It’s getting to the point, these days, where if I suspect (from reviews or just intuition and shit-tonne of gaming experience over the decades) that the game is going to be riddled with bugs or ramp up the difficult to impenetrably un-fun levels, I ONLY buy it on PC where I can be confident that I can fuck its shit up with cheats.

    • “and sometimes it’s a difficulty spike that makes me loathe the last chapter of a game I’ve otherwise liked or loved” my mistake, i miss read the article.

      I am really worried about getting tot his point in the game! sounds so tough!

    • I would say no. That’s like comparing castlevania to mario.

      Imagine if the last level of half life is one long timed jumping puzzle. Just because jumping is something you can do in game doesn’t mean the game you’re playing is defined by it.

  • Original Deus Ex Human Revolution, you start with a stealth non-lethal takedown route… all your skill points and gear. End up locked in a room in a boss fight to the death. Many people got stuck, huge outrage. I didnt ask for this.

    Eventually they added a re-cut of the game with non lethal takedowns for bosses, but the original issue was compounded by the fact they gave the boss stages to a seperate third party developer.

  • I just want to say, “Rayman 2”
    mostly because we had a old N64 and no controller expansion pack so we could never save. But I tried to play through without turning it off and that game never stopped swapping genres! eventually someone (pet most likely) bumped the cartridge and the n64 needed to be reset… Queue title sequence… never finished.

  • White Palace and Path of Pain got to you, huh? I thought it was nice to mix things up because the game has excellent platforming mechanics. In fact I was surprised the platforming aspects took so long to be introduced and it was only one area by the time it came around.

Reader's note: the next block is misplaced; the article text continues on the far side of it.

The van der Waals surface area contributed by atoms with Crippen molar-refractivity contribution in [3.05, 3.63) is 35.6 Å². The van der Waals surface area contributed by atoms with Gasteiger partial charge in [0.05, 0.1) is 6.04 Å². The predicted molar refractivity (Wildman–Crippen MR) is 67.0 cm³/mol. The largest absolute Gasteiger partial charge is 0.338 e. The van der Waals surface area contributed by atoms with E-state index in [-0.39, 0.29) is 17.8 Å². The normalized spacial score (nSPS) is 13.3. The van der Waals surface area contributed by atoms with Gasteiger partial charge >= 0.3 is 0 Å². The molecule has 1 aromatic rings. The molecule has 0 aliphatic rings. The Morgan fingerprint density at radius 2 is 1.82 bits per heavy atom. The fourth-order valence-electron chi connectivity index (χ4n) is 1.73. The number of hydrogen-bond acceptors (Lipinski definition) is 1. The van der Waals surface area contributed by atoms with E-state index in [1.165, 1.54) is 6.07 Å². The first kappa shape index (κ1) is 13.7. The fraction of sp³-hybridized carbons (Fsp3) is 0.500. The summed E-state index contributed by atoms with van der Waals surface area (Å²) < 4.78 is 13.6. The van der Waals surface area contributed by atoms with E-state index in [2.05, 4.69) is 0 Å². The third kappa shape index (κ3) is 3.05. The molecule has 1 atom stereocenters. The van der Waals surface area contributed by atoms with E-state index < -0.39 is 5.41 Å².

• I felt like this when I hit the FPS level in Splinter Cell: Blacklist. I just stopped playing, that level was so annoying, and not what I wanted from a Splinter Cell game. C’est les vie.

  • I thought white palace was the best part of the game and I support the idea that if you want to finish the giod ending then you should earn it. I know when I finished it I felt like I accomplished something which i think is the best feeling a game can give.

  • I think you’re being a bit harsh on Hollow Knight. The bit you’re talking about is definitely hard, but it’s not totally out of place and the devs have given you all the tools you need to pass it.

    Before you get to the White Palace, you’ll already have done some fairly challenging jumping puzzles, like in the bottom-left of Greenpath to get to Nailmaster Sheo or around the Crystal Peak. These puzzles teach you all the movements you’ll need to finish the White Palace, including the tricky drop-dash-doublejump sequences. The Goams in the Forgotten Waterways taught you to time your jumps and falls, and how to use your nail to bounce of hazards. The game has given you all the skills you need.
    The developers also deliberately put Hiveblood in the game to give you infinite chances on each part of the jumping puzzles (it heals way too slowly to be useful in any of the combat encounters – this is what it’s there for!